Players’ union questions MLS’ motives for wanting a new CBA

October 24, 2020 Atlanta - Atlanta United fans cheer for the team during the second half in a MLS soccer match at Mercedes-Benz Stadium in Atlanta on Saturday, October 24, 2020. D.C. United won 2-1 over the Atlanta United. (Hyosub Shin / Hyosub.Shin@ajc.com)
October 24, 2020 Atlanta - Atlanta United fans cheer for the team during the second half in a MLS soccer match at Mercedes-Benz Stadium in Atlanta on Saturday, October 24, 2020. D.C. United won 2-1 over the Atlanta United. (Hyosub Shin / Hyosub.Shin@ajc.com)

Credit: HYOSUB SHIN / AJC

Credit: HYOSUB SHIN / AJC

MLS players have no intention to go on strike if a new collective bargaining agreement between its union and the league isn’t reached, union executive director Bob Foose said Wednesday.

But Foose and the players have many questions and expressed skepticism about the reasons that the league’s owners invoked the force majeure clause in December to start negotiations on a new CBA after they twice negotiated new deals only last year.

“One of the fundamental questions is what is this negotiation really about: financial necessity or financial opportunism?” Foose asked Tuesday.

Foose said the players believe the league’s desire to negotiate a new CBA isn’t about the estimated $1 billion in losses that league commissioner Don Garber said MLS sustained in 2020 because of the COVID-19 pandemic, nor is it about what could happen this year.

The implication is that negotiating a new CBA is about opportunism.

“Evidence I’ve seen as it relates to economic impact of COVID, people at top of economic ladder (which includes owners of MLS clubs) have seen their wealth remain relatively unaffected or seen that wealth increase,” Foose said. “It’s those not at the top that will absorb most of the economic impact of the pandemic.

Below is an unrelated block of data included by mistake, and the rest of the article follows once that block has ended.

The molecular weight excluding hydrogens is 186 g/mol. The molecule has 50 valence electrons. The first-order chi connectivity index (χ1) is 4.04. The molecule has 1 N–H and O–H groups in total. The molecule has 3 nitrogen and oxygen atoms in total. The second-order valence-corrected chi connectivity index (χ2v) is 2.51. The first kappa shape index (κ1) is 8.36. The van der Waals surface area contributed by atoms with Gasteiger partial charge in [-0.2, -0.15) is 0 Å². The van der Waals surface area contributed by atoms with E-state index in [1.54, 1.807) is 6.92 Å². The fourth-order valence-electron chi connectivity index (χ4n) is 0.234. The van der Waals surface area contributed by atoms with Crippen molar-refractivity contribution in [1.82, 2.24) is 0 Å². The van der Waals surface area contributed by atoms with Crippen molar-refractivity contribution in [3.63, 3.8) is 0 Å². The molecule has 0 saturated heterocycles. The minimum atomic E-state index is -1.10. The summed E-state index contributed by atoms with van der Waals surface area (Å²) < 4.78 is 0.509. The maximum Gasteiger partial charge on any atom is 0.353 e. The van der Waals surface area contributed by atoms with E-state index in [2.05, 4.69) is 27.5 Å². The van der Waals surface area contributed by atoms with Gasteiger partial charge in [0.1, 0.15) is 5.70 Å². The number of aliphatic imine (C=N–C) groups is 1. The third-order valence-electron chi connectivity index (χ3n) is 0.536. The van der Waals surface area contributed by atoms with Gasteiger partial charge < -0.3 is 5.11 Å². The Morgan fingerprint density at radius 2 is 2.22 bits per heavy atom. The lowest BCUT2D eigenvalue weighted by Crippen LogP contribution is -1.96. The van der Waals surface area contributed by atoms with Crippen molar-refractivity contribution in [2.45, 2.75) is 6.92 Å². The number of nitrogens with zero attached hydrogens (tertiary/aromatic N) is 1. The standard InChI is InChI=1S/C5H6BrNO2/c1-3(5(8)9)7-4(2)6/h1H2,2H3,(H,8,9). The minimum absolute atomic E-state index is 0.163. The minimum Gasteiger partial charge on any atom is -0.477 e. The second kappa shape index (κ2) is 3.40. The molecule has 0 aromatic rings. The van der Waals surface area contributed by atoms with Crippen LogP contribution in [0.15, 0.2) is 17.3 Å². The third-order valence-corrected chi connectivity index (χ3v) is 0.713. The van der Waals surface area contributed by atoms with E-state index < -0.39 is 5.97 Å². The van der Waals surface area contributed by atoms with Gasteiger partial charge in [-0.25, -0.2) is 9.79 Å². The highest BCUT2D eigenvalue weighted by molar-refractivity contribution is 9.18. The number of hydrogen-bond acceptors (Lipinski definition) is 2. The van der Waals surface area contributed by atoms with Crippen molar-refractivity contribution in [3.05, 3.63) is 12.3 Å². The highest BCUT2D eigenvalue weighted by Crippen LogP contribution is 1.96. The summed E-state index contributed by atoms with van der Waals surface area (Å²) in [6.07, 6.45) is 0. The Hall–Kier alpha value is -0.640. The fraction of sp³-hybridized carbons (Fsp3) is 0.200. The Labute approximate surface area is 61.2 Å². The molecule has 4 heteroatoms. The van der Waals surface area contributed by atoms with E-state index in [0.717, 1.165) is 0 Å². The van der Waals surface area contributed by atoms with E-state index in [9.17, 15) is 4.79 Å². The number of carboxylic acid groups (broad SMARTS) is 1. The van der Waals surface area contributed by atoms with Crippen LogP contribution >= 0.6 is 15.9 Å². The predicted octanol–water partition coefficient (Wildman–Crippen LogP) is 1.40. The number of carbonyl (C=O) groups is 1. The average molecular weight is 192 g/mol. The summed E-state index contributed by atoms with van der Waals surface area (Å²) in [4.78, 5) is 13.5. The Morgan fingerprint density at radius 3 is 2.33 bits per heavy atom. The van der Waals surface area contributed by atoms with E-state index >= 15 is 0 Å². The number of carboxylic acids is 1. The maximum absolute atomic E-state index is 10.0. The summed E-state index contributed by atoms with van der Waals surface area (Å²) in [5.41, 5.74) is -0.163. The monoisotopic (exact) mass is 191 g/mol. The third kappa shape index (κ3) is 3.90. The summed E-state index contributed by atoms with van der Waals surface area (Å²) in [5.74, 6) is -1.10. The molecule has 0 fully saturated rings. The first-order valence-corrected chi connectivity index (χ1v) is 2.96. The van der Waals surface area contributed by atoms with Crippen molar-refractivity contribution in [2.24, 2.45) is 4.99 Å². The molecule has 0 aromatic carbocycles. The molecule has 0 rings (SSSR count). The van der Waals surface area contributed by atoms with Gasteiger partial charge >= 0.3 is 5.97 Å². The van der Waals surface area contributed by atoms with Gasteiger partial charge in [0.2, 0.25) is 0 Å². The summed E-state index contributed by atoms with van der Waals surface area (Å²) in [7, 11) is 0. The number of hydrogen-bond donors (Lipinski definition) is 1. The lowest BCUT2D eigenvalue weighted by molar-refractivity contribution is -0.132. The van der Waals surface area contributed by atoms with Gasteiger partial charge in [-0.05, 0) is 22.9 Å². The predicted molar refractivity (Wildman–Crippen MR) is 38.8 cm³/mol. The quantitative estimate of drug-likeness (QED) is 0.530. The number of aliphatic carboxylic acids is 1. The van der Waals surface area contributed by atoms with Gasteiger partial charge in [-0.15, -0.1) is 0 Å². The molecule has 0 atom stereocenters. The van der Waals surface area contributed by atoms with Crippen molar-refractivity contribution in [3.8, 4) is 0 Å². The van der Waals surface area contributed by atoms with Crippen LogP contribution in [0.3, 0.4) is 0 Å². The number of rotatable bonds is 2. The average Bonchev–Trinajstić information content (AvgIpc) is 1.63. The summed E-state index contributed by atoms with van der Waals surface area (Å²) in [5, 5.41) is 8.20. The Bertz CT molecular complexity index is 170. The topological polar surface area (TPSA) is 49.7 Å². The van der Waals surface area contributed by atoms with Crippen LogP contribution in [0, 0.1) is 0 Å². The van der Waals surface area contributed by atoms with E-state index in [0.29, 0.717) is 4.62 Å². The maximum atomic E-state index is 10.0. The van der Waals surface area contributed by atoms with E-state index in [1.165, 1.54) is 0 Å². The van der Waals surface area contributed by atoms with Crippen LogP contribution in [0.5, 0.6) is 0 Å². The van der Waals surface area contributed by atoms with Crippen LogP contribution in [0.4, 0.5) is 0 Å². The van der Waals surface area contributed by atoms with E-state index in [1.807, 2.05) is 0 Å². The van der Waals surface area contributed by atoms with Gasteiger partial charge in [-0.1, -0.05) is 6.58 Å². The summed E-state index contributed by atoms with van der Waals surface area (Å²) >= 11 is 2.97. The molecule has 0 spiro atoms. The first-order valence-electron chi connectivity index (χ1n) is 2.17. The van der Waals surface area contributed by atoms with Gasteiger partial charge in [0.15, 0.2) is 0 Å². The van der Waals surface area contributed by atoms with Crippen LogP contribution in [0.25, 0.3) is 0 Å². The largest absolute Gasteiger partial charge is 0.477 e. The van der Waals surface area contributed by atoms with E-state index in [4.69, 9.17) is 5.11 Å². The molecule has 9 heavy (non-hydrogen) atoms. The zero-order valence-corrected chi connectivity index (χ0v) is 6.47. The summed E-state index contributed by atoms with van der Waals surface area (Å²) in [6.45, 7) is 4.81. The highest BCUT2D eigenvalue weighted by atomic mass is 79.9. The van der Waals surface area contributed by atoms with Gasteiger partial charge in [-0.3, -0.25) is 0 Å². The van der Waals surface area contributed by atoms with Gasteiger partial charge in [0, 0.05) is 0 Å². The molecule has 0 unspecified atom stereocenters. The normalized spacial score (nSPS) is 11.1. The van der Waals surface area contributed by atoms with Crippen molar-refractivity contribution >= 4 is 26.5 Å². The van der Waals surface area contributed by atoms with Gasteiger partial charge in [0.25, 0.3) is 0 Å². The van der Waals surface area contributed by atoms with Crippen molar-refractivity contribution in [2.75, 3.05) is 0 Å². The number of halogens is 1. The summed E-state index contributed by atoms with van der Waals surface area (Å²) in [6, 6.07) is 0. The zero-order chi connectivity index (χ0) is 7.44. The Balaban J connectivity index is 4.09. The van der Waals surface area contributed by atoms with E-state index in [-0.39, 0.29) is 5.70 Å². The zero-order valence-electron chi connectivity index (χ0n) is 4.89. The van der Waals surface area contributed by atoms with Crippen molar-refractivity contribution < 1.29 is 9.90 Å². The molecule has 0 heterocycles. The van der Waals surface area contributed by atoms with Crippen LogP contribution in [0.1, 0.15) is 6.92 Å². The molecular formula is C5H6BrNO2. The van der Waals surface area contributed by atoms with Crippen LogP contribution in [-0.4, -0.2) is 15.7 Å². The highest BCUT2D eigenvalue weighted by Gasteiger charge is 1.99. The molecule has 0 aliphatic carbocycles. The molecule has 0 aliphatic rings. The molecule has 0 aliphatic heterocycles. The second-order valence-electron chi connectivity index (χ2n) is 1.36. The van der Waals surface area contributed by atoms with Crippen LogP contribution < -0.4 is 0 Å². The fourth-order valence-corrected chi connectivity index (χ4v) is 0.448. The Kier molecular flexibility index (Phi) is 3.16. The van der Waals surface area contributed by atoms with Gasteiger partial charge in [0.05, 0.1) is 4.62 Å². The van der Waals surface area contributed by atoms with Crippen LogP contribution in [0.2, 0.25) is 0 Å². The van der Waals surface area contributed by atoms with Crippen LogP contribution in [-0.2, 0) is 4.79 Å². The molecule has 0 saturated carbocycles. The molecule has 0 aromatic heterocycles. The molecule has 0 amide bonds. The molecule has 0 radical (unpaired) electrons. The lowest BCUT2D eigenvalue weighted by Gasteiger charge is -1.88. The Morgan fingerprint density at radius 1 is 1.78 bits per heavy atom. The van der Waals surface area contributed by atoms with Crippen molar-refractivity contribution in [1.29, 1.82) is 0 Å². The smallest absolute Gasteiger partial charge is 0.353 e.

“While we can’t address all those financial inequalities in our society, we can raise the issue of fairness. The brunt of the league’s proposal would be borne by the bottom half of the player pool in terms of overall pay. That certainly isn’t fair.”

The league proposed extending the CBA negotiated in June, which was a COVID-forced edit of the deal that was negotiated in February, by two years through the 2027 season in exchange for no player salary cuts this season.

Foose said that proposal is disingenuous because the players’ salaries already are one year behind the deal that was agreed to in February because that was changed in the deal that was agreed to in June. And next year’s terms will put the players two years behind.

Foose also questioned the 30-day window to negotiate a new deal that Garber said is required. Garber said that was a result of enacting the force majeure clause. Foose said the deadline is made up, not legal and he believes is a product of the owners wanting to hurry through a negotiation now before there is a clearer understanding of how COVID will affect the coming season.

Foose said the players don’t want to drag out negotiations with the owners. But they do want to take their time to make sure a satisfactory agreement is reached.

Garber said Tuesday that the league’s owners haven’t discussed locking out the players. Foose was a bit skeptical of that Wednesday, noting that a lockout was threatened by Garber last summer during the second set of negotiations. Foose said a work stoppage would be incredibly damaging to the league’s present and future and that he is confident the players could withstand a lockout.

“If there’s a work stoppage, it would be decided by league and owners,” Foose said.

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